Celebrating World Toilet Day: Portable Sanitation by the Numbers

Celebrating World Toilet Day: Portable Sanitation by the Numbers

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As portable restroom operators, no one needs to tell you the value of public sanitation, but your customers may not all be so aware. Since 2015, Nov. 19 has been designated as World Portable Sanitation Day by the Portable Sanitation Association International and World Toilet Day by the United Nations and World Health Organization. This joint effort aims to educate the public on the value of providing adequate restrooms for all — from protecting the environment to mitigating public health and safety issues.

Portable restrooms are often an underutilized first line of defense in efforts to provide global access to public sanitation. In honor of World Toilet Day, we’ve put together a rundown of portable and public sanitation facts to better educate your customers. And, who knows, you might learn something new as well.

According to the PSAI:

  • In 2014, the estimated number of portable restrooms globally was 3.4 million
  • And the estimated number of gallons of freshwater saved globally per day via portables is 125 million at a 67 percent utilization rate, 131.24 million at 70 percent — and at 100 percent? 187.5 million gallons.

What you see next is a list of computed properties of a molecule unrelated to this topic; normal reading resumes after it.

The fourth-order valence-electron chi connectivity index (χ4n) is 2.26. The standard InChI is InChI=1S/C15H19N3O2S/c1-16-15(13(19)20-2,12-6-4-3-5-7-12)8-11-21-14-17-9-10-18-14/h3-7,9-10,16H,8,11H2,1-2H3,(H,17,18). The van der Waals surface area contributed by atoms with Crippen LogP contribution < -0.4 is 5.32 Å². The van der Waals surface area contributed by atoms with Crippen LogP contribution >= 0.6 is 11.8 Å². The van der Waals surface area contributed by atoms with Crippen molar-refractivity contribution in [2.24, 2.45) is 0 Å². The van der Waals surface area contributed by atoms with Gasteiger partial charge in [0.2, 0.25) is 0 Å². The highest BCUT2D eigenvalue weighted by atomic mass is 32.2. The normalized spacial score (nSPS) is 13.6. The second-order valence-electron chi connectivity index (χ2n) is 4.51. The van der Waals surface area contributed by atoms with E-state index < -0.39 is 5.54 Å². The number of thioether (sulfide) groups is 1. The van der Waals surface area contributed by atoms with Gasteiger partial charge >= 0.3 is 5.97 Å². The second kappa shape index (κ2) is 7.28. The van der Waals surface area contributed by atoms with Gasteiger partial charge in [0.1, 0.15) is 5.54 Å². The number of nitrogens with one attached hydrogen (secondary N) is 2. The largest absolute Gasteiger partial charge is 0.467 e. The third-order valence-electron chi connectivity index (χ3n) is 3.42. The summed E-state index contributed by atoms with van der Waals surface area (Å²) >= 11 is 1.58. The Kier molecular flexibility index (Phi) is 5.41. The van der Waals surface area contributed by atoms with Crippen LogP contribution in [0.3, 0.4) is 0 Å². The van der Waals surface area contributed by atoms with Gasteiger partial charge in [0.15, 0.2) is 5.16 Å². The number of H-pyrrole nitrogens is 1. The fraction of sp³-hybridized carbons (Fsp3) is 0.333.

• To learn more about how the PSAI calculated this number, read here.
  • The estimated waste contribution per user is 8 ounces.
  • Average water use per flush for a flushable toilet: 1.6 gallons.
  • The average amount of water saved using hand-wash stations versus conventional sinks per week is 6.8 million gallons.
  • The average weekly restroom pumpout uses 22 gallons of water — accounting 5 gallons for charge, 15 gallons waste, and 2 gallons hand-wash graywater.

According to the WHO and UNICEF:

  • An estimated 4.5 billion people — or 60 percent of the world population — have no toilet at home or one with working sanitation.
  • Treated drinking water is inaccessible for 1.8 billion people globally.
  • The percentage of wastewater generated globally that flows back into the ecosystem without any treatment? Eighty percent.
  • Open defecation is still common practice for some 862 million individuals worldwide, meaning waste is not being treated or even captured.
  • Globally one-third of all schools do not provide restroom facilities of any kinds. This can be particularly troublesome for female students during menstruation.
  • Hand-washing facilities are nonexistent for 900 million school children worldwide. This leaves them particularly vulnerable to infectious diseases.

Now that you’ve armed yourself with the facts, consider sharing them with your customers, and consider educating them about your own practices and motivations as a PRO. For more information, visit the PSAI website or the UN World Toilet Day webpage.


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